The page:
The smallest land snail is Acmella nana. Discovered in Borneo, and described in November 2015, it measures 0.7 mm (0.028 in).[17] The previous record was that of Angustopila dominikae from China, which was reported in September 2015. This snail measures 0.86 mm (0.034 in).[18]

Cephalopods (Cephalopoda)[edit]

Maximites was the smallest known ammonoid. Adult specimens reached only 10 mm (0.39 in) in shell diameter.[19]

Arthropods (Arthropoda)[edit]

The smallest arthropods are crustaceans in the class Tantulocarida. The single smallest species may be Tantulacus dieteri, with a total body length of only 85 micrometres (0.0033 in).[20] Another candidate is Stygotantulus stocki, with a length of 94 micrometres (0.0037 in).[21]

Arachnids (Arachnida)[edit]

  • There is a debate about which spider is smallest. According to Guinness World Records, "Two contenders are from the Symphytognathidae genus Patu: males of Patu digua described in Colombia had a body length of 0.37 millimetres (0.015 inches), while the Samoan moss spider (P. marplesi) could be as small as 0.4 millimetres (0.016 inches) long."[22] Other possible smallest spider species are the Frade cave spider known as Anapistula ataecina, and the dwarf orb weaver (Anapistula caecula), the females of which are 0.43 mm (0.017 in) and 0.48 mm (0.019 in) respectively.[22] Males of both species are potentially smaller than the females, but no Anapistula ataecina or Anapistula caecula have been measured yet.[22]
  • Cochlodispus minimus is the smallest mite. An adult individual measured with a body length of 79 μm (0.079 mm).[23] However, PBS claims "The tiniest mite on record is 82 microns long" but does not name a species.[24]

Insects (Insecta)[edit]

  • Adult males of the parasitic wasp Dicopomorpha echmepterygis can be as small as 139 μm (0.139 mm) long, smaller than some species of protozoa (single-cell creatures); females are 40% larger.[25] Megaphragma caribea from Guadeloupe, measuring 170 μm (0.17 mm) long, is another contender for smallest known insect in the world.
  • Beetles of the tribe Nanosellini are all less than 1 mm (0.039 in) long; the smallest confirmed specimen is of Scydosella musawasensis at 325 μm (0.325 mm) long; a few other nanosellines are reportedly smaller, in historical literature, but none of these records have been confirmed using accurate modern tools. These are among the tiniest non-parasitic insects.[26]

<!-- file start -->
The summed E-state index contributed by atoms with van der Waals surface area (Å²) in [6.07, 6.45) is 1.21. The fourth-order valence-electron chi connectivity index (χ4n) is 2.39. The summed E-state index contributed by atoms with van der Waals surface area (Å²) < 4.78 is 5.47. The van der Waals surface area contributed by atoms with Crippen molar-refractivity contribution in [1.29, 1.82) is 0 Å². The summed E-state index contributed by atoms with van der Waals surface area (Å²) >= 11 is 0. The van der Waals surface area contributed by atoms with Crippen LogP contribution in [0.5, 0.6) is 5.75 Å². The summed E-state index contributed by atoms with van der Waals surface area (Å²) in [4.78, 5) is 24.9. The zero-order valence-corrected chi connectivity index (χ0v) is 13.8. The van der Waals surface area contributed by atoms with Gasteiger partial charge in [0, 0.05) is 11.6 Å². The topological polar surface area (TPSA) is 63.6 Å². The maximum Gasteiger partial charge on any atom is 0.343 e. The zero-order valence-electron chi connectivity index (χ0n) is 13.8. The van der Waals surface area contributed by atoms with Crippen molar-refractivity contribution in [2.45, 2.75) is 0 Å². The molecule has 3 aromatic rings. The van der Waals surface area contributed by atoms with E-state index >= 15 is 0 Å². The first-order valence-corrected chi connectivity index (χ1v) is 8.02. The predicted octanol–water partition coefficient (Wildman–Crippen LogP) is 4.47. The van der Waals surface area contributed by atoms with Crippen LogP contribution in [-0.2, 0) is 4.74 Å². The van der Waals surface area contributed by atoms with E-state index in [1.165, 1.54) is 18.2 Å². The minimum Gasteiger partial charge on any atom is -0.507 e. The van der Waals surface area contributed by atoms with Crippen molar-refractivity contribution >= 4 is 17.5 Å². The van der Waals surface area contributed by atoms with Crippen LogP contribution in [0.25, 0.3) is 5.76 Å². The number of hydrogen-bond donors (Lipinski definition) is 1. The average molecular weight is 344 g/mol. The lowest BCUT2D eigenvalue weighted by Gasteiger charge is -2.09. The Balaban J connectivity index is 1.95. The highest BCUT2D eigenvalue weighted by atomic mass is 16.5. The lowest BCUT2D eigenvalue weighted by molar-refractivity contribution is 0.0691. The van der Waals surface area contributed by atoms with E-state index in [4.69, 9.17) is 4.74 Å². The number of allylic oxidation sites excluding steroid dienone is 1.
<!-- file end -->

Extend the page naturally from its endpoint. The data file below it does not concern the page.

Western pygmy blue (Brephidium exilis thompsoni)

Echinoderms (Echinodermata)[edit]

The smallest sea cucumber, and also the smallest echinoderm, is Psammothuria ganapati, a synaptid that lives between sand grains on the coast of India. Its maximum length is 4 mm (0.16 in).[28] [29]

Sea urchins[edit]

The smallest sea urchin, Echinocyamus scaber, has a test 6 mm (0.24 in) across.[29]


Patiriella parvivipara is the smallest starfish, at 5 mm (0.20 in) across.[29]

Fish (Pisces)[edit]

  • One of the smallest vertebrates and the smallest fish based on the minimum size at maturity is Paedocypris progenetica from Indonesia, with mature females measuring as little as 7.9 mm (0.31 in) in standard length.[30] This fish, a member of the carp family, has a translucent body and a head unprotected by a skeleton.
  • One of the smallest fish based on the minimum size at maturity is Schindleria brevipinguis from Australia, their females reach 7 mm (0.28 in) and males 6.5 mm (0.26 in).[31] Males of S. brevipinguis have an average standard length of 7.7 mm (0.30 in); a gravid female was 8.4 mm (0.33 in).[32] This fish, a member of the goby family, differs from similar members of the group in having its first anal fin ray further forward, under dorsal fin 4.
  • Male individuals of the anglerfish species Photocorynus spiniceps have been documented to be 6.2–7.3 mm (0.24–0.29 in) at maturity, and thus claimed to be a smaller species. However, these survive only by sexual parasitism and the female individuals reach the significantly larger size of 50.5 mm (1.99 in).[33][34][35][36]

Amphibians (Amphibia)[edit]

Frogs and toads (Anura)[edit]

Paratype of Paedophryne amauensis (LSUMZ 95004) on a US dime.
A relative comparison of the smallest frogs

The smallest vertebrates (and smallest amphibians) known are Paedophryne amauensis frogs from Papua New Guinea, which range in length from 7.0–8.0 mm (0.28–0.31 in), and average 7.7 mm (0.30 in).[37][38] Other very small frogs include:

Paedophryne swiftorum (body length 8.5 mm (0.33 in)) is not included in the smallest vertebrates known with other nine species of frogs.[39] The two species Microhyla borneensis (males: 10.6–13 mm (0.42–0.51 in); females: 16–19 mm (0.63–0.75 in))[40][41] and Arthroleptella rugosa (males: 11.9–14.1 mm (0.47–0.56 in); females: 15.5 mm (0.61 in)) were once the smallest known frogs from the Old World. In general these extremely small frogs occur in tropical forest and montane environments. There is relatively little data on size variation among individuals, growth from metamorphosis to adulthood or size variation among populations in these species. Additional studies and the discovery of further minute frog species are likely to change the rank order of this list.

Salamanders, newts and allies (Urodela)[edit]